MICHEL MARTIN, host: I'm Michel Martin and this is TELL ME MORE from NPR News.
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MARTIN: NASA's space shuttle program launched 30 years ago in April of 1981. The Shuttle Columbia was part of the new wave of spacecraft meant to shuttle astronauts, cargo, research experiments and who knows what for the military, into orbit.
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UNIDENTIFIED MAN: And the shuttle has cleared the tower.
MARTIN: This first shuttle mission included NASA newcomer Robert Crippen.
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ROBERT CRIPPEN: There was a lot of anticipation there. I didn't know exactly what to anticipate. I thought we might get a real shaking kind of a ride and it was like anything that a pilot would want to do. It was a nice, smooth push up into orbit. And to get a chance to look out at the Earth below you was something really special.
MARTIN: That mission lasted for two days, six hours, 20 minutes and 53 seconds when STS-1, shorthand for Space Transportation System 1, landed at Edwards Air Force Base in California.
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UNIDENTIFIED MAN: Two. One. Touchdown.
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UNIDENTIFIED MAN: They're back.
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UNIDENTIFIED MAN: Welcome home, Columbia. Beautiful. Beautiful.
MARTIN: That was, as we said, 1981. Today, though, we are closing in on the final launch of the shuttle program, the shuttle Atlantis, an STS-135. After the last flight of Shuttle Atlantis, the program is expected to end. And as the Economist magazine put it, the nation that won the space race by putting Neil Armstrong's footprint on the moon with Apollo 11, will be without the ability to send astronauts into space. Any that do go will rent seats on Russian rockets.
We wanted to talk about NASA and the end of the shuttle program. We're going to have several conversations in the coming days with some pioneers, including the first African-American to walk in space and the first Muslim in space.
But we are going to start with a student of the heavens, someone who made use of the knowledge and goodwill that America's space shuttle program has been able to offer the world, Neil deGrasse Tyson. You've probably seen him hosting the public television series "NOVA Science Now." But his day job is as an astrophysicist and director of the Hayden Planetarium in New York City.
And Neil deGrasse Tyson joins us now from New York. Thank you so much for joining us.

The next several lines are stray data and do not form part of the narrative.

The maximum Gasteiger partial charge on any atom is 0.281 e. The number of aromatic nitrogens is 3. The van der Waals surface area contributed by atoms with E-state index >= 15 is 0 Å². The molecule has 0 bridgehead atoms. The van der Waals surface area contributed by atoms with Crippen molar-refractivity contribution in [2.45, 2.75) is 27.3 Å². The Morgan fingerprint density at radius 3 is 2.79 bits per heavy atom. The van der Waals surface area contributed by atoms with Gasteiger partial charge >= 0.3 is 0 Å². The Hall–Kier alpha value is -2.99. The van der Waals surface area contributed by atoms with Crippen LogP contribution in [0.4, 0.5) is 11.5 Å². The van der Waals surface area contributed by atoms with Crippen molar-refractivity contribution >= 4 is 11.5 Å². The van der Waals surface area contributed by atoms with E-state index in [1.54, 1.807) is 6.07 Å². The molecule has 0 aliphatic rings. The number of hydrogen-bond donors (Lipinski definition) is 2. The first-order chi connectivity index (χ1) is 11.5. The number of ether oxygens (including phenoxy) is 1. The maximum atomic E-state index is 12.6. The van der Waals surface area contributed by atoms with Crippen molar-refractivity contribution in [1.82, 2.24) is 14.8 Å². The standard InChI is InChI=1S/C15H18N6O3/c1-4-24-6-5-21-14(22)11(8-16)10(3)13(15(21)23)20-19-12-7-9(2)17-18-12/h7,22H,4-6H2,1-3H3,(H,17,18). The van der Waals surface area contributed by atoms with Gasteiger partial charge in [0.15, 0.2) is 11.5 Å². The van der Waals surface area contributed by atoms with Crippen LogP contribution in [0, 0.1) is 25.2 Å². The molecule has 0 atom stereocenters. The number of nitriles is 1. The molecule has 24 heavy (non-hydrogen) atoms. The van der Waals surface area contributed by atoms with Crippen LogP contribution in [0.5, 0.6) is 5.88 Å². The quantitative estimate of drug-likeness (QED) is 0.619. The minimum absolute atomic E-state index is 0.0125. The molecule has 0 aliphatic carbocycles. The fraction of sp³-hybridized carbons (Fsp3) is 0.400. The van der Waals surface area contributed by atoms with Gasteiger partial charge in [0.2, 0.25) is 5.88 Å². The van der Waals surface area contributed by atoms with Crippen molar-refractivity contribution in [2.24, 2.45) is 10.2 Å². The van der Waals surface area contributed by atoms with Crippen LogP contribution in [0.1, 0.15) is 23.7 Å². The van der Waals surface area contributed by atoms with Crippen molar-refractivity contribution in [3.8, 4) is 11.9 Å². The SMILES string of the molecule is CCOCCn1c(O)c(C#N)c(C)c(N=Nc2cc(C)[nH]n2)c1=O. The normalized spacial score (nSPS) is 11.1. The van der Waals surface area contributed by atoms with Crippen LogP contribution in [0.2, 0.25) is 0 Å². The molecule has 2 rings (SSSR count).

NEIL DEGRASSE TYSON: Thanks for having me.
MARTIN: At least we think you're in New York. You could be...
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TYSON: We are digitally connected and that's all that matters.
MARTIN: All right. Well, are you going to miss the shuttle program?
TYSON: I think we shouldn't lament the end of an era. We should lament the fact that another era isn't ready to take its place. No one lamented the end of the Mercury era because the Gemini capsule was on an adjacent launch pad and no one lamented the Gemini era coming to a close because the mighty Saturn V rocket was sitting right next door. So, I think the sadness comes about because there's nothing sitting right next door to take us to our next destination.
MARTIN: What have we learned from the shuttle program? What do you think have been the most significant achievements or knowledge gained by the shuttle program?
TYSON: Well, there's a lot. And it's many-fold. So politically, what's interesting is that the shuttle assembled the International Space Station. And the International Space Station is the largest international collaboration outside of the waging of war that civilizations have ever put forth. So it's a remarkable achievement not only geopolitically, but also as an engineering marvel. The thing in all of its splayed form is about the area of a football field.
MARTIN: So that's the, sort of the geopolitics, the international cooperation, which there aren't that many examples of, I'm afraid.
TYSON: No, there's not.
MARTIN: I mean, maybe the Olympics. Maybe, maybe not. But what about...
TYSON: Yeah, the Olympics. I'll give you the Olympics. But in terms of scale and cost, this transcends the Olympics. And so, yes, there's the geopolitics. There's the science. It's quite the marriage. In the guise of the Hubble Telescope, it was quite the marriage of the science program and the manned program.
Up until the Hubble Telescope, we would put a telescope in orbit and it was not expected to be serviced and it would run out of gyros or coolant or something would break and it would be de-orbited three years later. The Hubble Telescope, every three or four years, was serviced. Not only did you remove or replace the bad parts, you could upgrade the software. As the electronics revolution on Earth improved, so, too, did our orbiting telescope. So it's a remarkable marriage of the manned program and science. And beyond that, the engineering feat of constructing a space station in 0G, scads of construction insights were gleaned from having done this, so that if we ever want to build anything else anywhere else in space, we now know how to do it.
MARTIN: Well, that was going to be my next question, in that we are used to the sell for NASA and space exploration, apart from just the intrinsic interest in it and the intrinsic desire to know what's out there. The sell has always been with for civilian uses of the technology that developed for this purpose. Is there something that we can point to?
TYSON: Well, I think that's the quick and easy sell. You mean sell, as in s-e-l-l?
MARTIN: Yeah. Mm-hmm.